The literature of political science and development economics…have undermined the very possibility of understanding African economic and political facts. In spite of the countless critiques made of theories of social evolutionism and ideologies of development and modernization, the academic output in these disciplines continues, almost entirely, in total thrall to these two teleologies. This thraldom has had implications for understanding the purposes of these disciplines in Africa, for the conception of their object, and for the choice of their methods. Mired in the demands of what is immediately useful, enclosed in the narrow horizon of ‘good governance’ and the neo-liberal  catechism about the market economy, torn by the current of fads for “civil society,” “conflict resolution,” and alleged “transitions to democracy,” the discussion, as habitually engaged, is primarily concerned, not with comprehending the political in Africa or with producing knowledge in general, but with social engineering. As a general rule, what is stated is dogmatically programmatic; interpretations are almost always cavalier, and what passes for argument is almost always reductionist. The criteria that African agents accept as valid, the reasons they exchange within their own instituted rationalities, are, to many, of no value. What African agents accept as reasons for acting, what their claim to act in the light of reason implies, what makes their action intelligible to themselves: all this is of virtually no account in the eyes of the analysts.

Mbembe, Achille “In The Post Colony”, Page 7

Mbembe, Adichie and Wainaina are just a few of a growing crescendo of intellectuals speaking out against the stultifying, bigoted and reductionist stories emerging about Africa. And despite these new voices from the thousands of Africa artists, poets, writers, academics, musicians, politicians, intellectuals and citizens producing works that fundamentally undermine the cliches that we continue to create, the power to tell the stories that are remembered and repeated remains in the hands of the European. There is no avoiding the  fact that there still exists massive imbalances of power embedded in decisions about what to publish, how and where to distribution, determine the focus of discourse that continue to silence the perspectives emerging from the continent. What can give solace however, is that this power is receding, however slowly, and that our only choice is to continue to speak back, and to push back.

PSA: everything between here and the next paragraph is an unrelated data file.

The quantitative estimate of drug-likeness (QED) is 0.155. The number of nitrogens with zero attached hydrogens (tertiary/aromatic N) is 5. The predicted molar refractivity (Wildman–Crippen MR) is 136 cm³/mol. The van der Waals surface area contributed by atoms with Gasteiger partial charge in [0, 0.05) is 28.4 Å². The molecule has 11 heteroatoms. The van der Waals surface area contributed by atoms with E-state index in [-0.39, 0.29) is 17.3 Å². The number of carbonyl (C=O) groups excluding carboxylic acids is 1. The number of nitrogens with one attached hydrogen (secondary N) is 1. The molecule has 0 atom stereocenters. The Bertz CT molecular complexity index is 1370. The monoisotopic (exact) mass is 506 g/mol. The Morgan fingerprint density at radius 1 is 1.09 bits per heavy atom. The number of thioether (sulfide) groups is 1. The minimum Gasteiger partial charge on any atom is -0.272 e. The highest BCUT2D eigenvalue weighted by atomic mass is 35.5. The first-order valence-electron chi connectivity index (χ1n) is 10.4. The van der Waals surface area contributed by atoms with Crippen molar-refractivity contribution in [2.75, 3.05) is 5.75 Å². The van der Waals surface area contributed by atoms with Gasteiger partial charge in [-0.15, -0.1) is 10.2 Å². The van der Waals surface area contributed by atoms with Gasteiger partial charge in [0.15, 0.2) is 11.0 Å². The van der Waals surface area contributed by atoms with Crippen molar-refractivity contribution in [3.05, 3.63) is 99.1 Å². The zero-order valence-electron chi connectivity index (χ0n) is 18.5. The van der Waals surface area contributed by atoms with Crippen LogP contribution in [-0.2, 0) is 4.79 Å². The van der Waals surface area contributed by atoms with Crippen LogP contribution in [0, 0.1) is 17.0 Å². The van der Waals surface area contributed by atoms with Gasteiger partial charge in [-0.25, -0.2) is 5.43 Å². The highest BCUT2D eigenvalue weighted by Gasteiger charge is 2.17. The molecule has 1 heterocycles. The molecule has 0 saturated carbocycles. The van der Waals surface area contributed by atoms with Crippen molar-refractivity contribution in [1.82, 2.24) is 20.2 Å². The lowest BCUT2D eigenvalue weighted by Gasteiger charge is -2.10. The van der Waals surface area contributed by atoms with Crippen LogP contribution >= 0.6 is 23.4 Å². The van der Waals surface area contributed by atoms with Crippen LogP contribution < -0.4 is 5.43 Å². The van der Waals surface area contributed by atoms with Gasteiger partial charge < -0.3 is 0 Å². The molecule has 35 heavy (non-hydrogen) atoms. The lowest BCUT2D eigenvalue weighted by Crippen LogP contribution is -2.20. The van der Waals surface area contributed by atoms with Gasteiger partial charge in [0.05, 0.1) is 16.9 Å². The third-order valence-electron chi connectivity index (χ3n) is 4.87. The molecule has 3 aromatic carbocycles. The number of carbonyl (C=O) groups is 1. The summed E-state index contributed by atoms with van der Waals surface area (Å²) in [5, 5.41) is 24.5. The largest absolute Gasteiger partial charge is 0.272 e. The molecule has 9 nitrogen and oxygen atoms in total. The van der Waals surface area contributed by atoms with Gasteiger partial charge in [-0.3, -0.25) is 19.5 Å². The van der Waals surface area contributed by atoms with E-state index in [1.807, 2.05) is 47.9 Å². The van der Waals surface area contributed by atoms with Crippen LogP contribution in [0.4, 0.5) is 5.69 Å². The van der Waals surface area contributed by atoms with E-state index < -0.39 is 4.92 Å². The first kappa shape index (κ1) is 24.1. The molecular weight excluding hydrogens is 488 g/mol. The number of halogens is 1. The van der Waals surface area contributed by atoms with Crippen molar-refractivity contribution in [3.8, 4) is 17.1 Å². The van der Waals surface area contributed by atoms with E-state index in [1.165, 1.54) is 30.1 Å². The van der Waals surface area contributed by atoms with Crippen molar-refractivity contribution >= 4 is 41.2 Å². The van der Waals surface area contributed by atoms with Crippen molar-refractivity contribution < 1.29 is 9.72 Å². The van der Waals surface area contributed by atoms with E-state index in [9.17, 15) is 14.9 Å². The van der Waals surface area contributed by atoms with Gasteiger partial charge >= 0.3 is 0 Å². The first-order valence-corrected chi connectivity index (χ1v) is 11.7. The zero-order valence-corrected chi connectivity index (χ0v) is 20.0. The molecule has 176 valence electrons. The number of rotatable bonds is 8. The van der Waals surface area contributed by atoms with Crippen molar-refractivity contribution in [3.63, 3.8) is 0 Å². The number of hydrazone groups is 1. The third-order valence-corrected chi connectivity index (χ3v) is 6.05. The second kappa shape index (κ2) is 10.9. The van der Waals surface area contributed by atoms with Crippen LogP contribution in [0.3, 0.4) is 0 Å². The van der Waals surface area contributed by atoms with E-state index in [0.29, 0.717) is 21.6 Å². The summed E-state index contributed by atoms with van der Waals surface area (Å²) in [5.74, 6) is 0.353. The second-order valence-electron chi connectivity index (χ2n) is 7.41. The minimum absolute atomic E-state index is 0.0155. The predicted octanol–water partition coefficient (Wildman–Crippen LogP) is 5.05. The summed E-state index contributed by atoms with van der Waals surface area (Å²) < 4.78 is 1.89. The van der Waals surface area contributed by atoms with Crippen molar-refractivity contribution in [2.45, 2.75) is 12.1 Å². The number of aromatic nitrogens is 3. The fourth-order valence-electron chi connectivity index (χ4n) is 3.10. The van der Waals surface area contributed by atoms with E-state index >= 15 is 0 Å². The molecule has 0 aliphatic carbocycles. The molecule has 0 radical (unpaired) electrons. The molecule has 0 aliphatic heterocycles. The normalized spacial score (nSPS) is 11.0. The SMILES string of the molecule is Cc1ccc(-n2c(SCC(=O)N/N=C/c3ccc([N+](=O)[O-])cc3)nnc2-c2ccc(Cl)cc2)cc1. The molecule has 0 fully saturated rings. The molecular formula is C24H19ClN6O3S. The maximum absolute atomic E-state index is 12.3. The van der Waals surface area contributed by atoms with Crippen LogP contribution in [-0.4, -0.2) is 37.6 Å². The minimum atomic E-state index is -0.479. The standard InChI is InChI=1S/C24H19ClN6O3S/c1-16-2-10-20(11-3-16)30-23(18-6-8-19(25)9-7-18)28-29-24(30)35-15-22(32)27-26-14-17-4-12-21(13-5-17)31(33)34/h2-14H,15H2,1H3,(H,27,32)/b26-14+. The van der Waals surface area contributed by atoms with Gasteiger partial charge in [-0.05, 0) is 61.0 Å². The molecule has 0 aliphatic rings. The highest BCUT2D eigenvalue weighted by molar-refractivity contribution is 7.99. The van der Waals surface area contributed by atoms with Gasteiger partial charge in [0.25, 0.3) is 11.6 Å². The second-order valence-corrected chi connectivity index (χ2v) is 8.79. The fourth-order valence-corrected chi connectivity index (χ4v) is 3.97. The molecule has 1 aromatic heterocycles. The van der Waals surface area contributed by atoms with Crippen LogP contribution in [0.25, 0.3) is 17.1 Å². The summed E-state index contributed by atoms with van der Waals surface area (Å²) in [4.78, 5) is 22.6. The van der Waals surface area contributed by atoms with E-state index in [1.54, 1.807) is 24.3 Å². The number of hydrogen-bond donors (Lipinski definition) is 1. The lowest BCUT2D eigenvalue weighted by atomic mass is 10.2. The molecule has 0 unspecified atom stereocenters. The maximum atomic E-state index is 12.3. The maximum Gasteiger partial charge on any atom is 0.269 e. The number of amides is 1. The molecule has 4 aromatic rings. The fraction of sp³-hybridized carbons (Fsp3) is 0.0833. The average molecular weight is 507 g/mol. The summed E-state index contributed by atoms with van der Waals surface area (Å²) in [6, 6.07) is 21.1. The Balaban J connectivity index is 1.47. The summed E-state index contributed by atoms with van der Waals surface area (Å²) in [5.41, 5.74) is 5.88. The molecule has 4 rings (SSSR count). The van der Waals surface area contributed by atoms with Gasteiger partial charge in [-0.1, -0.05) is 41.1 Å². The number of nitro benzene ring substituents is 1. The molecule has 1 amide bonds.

These new projects – from Burkina Faso, and Rwanda, emerge from my small effort to engage with African reasons for acting and their claims to act in light of reason. They do not attempt to explain Africa, but draw our eyes and minds to regions of African agency and formation. And since photographers tend to measure creativity in terms purely aesthetic, I have chosen to offer it in terms epistemic – my work begins in the history and politics of people, and the meanings they are inscribing in their societies. My readings are woefully incomplete, and this continent it too vast, too diverse for me to imagine even reading the tip of its incredible intellectual and artistic output. But I am reading. These projects are fundamentally about the ideas and imaginations of people I meet and work with. They are not metaphors for the entire continent, but local stories based on local political and historical realities. They are about ordinary people who are – much as the rest of us, as much victims as writers of their history. But perhaps most importantly, they merely add to a growing number of voices emerging from the continent. Today, the people’s struggle for  rights and justice are spreading in the region, from Burkina Faso to South Africa, and a generation is seeing past the bromides of neo-liberal hypnosis, and challenging political, economic and intellectual structures of repression, marginalization and erasure.

These works are nothing more than echoes of the voices of people I see and meet all around me, who are re-mapping the continent, writing its stories, refusing the enforced reductions and claiming their voices and place in our world.